The Latin American Cartonera Publishers Database is another of our visually interesting collections. The Cartonera publishing phenomenon began in Buenos Aires in 2003 and was spearheaded by writers and artists interested in reconfiguring the conditions in which literary art is produced and consumed. This initial enterprise called Eloisa Cartonera has not only changed the publishing scene in Argentina but also the scene across Latin America by functioning as a model and an inspiration for the development of the following Cartonera publishing projects in Latin America.

All of the Cartonera books are hand-made from recycled cardboard collected off the streets by cartoneros, or garbage pickers, who then sell the cardboard they collect to the Cartonera publishers and in some cases work on the production process of the actual books themselves. The cardboard covers are hand painted and assembled in a process that reconfigures the relation of the worker to his work by sidestepping exploitation of the worker and maintaining the unique artistic qualities of each individual cover produced.

We encourage you to check out these covers for yourself. Enjoy!

Recently the UW Digital Collections went live with the Journal of Design Manufactures collection. These journals were published in London from 1849 to 1852. They were edited by Henry Cole and Richard Redgrave. Focusing on decorative and applied arts, the journal aimed to improve British industrial design and educate public taste. Actual samples of fabric and wallpaper were included in the issues, and designs analyzed. Attention was also devoted to critiques of contemporary pottery, glass and metals. Other contents include news items, book reviews, and original papers on topics ranging from copyright to the importance of botany study to design. The 1851 Great Exhibition is heavily discussed. Illustrations are scattered throughout. The six compilation volumes presented here constitute the full run (36 monthly issues) of this short-lived journal. Each volume includes six issues with a contents index. Original volumes are held at the UW-Madison, Kohler Art Library.

Check 'em out! Maybe it will give you some design ideas!

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Welcome 2010 LSTA Grant Recipients!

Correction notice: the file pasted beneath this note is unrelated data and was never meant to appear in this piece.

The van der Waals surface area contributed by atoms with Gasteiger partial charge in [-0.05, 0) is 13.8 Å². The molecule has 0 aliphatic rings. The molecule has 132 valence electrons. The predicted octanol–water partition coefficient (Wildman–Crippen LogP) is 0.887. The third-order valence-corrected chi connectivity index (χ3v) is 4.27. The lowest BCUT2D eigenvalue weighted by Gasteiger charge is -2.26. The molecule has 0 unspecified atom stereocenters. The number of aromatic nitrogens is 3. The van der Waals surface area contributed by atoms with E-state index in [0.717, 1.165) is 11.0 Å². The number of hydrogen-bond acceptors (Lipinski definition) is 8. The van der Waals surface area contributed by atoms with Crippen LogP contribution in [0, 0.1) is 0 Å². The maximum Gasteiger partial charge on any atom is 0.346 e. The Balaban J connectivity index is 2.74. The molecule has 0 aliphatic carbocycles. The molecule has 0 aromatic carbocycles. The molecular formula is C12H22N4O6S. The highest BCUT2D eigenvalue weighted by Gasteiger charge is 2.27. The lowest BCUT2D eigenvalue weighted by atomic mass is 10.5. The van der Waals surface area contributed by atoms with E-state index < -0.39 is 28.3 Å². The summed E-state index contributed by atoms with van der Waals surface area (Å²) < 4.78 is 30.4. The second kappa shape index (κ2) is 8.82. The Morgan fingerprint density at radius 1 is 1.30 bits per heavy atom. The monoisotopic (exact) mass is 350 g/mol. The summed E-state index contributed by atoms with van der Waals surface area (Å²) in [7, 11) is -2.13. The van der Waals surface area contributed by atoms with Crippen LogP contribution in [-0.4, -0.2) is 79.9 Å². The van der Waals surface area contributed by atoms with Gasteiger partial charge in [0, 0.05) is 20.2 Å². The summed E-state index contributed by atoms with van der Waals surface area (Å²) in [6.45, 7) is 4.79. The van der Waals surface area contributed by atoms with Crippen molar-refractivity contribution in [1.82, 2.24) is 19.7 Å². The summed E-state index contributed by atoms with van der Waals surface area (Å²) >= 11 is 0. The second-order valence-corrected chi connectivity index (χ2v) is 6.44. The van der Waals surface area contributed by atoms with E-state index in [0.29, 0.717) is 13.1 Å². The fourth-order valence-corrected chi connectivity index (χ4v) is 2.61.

On Wednesday, January 13th, the UWDCC will host Wisconsin public librarians at a day-long workshop to aquaint these 2010 LSTA grant recipients with the UW Digital Collections Center, its staff, digitization process and more!
Approximately 20 librarians, representing ten libraries or library systems throughout the state, will enjoy staff presentations on scanning, metadata creation, copyright, marketing digital collections and more.
Since 2005, the UWDCC has partnered with Wisconsin Department of Public Instruction (DPI)and public libraries to digitize and make available online, materials that present Wisconsin local history including city directories, atlases and plat maps, community photo collections, oral histories, yearbooks, newsletters and other archival materials. To date, over 30 projects have been completed, digitizing thousands of images and book pages. These collections are freely accessible via the State of Wisconsin Collection at
For more information about the LSTA program, visit

Our Visual Collections

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Way back in 2006, the UW Digital Collections added 60 Books, 60 Libraries to our online exhibits. This collection was a collaborative book arts, writing and journaling project for the people of south central Wisconsin. The books were originally hosted by the South Central Library System (SCLS), and produced by the Bone Folders’ Guild (BFG), a book arts group based in Madison. The BFG book artists created sixty handmade blank books. Each book was catalogued into each of the sixty libraries in the South Central Library System. Unlike other library books, patrons were invited to write, draw, paint or collage in the books, producing community-wide collaborative works of art.